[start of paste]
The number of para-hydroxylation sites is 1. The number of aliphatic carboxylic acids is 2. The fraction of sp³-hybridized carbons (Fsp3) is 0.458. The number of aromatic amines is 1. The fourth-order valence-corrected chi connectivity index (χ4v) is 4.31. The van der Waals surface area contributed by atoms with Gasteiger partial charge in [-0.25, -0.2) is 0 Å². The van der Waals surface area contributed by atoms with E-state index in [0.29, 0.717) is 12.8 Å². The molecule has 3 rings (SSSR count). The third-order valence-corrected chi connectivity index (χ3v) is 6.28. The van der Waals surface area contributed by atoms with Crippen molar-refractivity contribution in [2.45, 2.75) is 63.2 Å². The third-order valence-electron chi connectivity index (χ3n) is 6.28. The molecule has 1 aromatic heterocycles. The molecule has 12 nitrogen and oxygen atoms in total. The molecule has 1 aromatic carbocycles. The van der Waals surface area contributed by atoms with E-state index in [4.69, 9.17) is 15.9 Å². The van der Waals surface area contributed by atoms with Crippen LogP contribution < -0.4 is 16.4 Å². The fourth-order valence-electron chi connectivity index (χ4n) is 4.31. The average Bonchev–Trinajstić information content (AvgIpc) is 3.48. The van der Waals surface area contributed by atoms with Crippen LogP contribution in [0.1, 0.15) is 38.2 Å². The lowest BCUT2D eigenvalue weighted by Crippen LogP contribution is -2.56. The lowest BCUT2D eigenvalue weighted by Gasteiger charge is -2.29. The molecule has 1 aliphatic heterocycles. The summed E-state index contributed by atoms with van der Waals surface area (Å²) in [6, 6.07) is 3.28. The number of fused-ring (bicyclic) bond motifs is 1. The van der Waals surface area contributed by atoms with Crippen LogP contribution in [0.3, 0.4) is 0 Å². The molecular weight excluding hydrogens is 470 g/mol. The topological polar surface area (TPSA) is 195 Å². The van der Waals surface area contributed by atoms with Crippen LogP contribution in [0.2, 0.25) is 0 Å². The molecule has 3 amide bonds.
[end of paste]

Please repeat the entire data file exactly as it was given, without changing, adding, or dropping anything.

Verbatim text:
The number of para-hydroxylation sites is 1. The number of aliphatic carboxylic acids is 2. The fraction of sp³-hybridized carbons (Fsp3) is 0.458. The number of aromatic amines is 1. The fourth-order valence-corrected chi connectivity index (χ4v) is 4.31. The van der Waals surface area contributed by atoms with Gasteiger partial charge in [-0.25, -0.2) is 0 Å². The van der Waals surface area contributed by atoms with E-state index in [0.29, 0.717) is 12.8 Å². The molecule has 3 rings (SSSR count). The third-order valence-corrected chi connectivity index (χ3v) is 6.28. The van der Waals surface area contributed by atoms with Crippen molar-refractivity contribution in [2.45, 2.75) is 63.2 Å². The third-order valence-electron chi connectivity index (χ3n) is 6.28. The molecule has 1 aromatic heterocycles. The molecule has 12 nitrogen and oxygen atoms in total. The molecule has 1 aromatic carbocycles. The van der Waals surface area contributed by atoms with E-state index in [4.69, 9.17) is 15.9 Å². The van der Waals surface area contributed by atoms with Crippen LogP contribution < -0.4 is 16.4 Å². The fourth-order valence-electron chi connectivity index (χ4n) is 4.31. The average Bonchev–Trinajstić information content (AvgIpc) is 3.48. The van der Waals surface area contributed by atoms with Crippen LogP contribution in [0.1, 0.15) is 38.2 Å². The lowest BCUT2D eigenvalue weighted by Crippen LogP contribution is -2.56. The lowest BCUT2D eigenvalue weighted by Gasteiger charge is -2.29. The molecule has 1 aliphatic heterocycles. The summed E-state index contributed by atoms with van der Waals surface area (Å²) in [6, 6.07) is 3.28. The number of fused-ring (bicyclic) bond motifs is 1. The van der Waals surface area contributed by atoms with Crippen LogP contribution in [0.3, 0.4) is 0 Å². The molecular weight excluding hydrogens is 470 g/mol. The topological polar surface area (TPSA) is 195 Å². The van der Waals surface area contributed by atoms with Crippen LogP contribution in [0.2, 0.25) is 0 Å². The molecule has 3 amide bonds.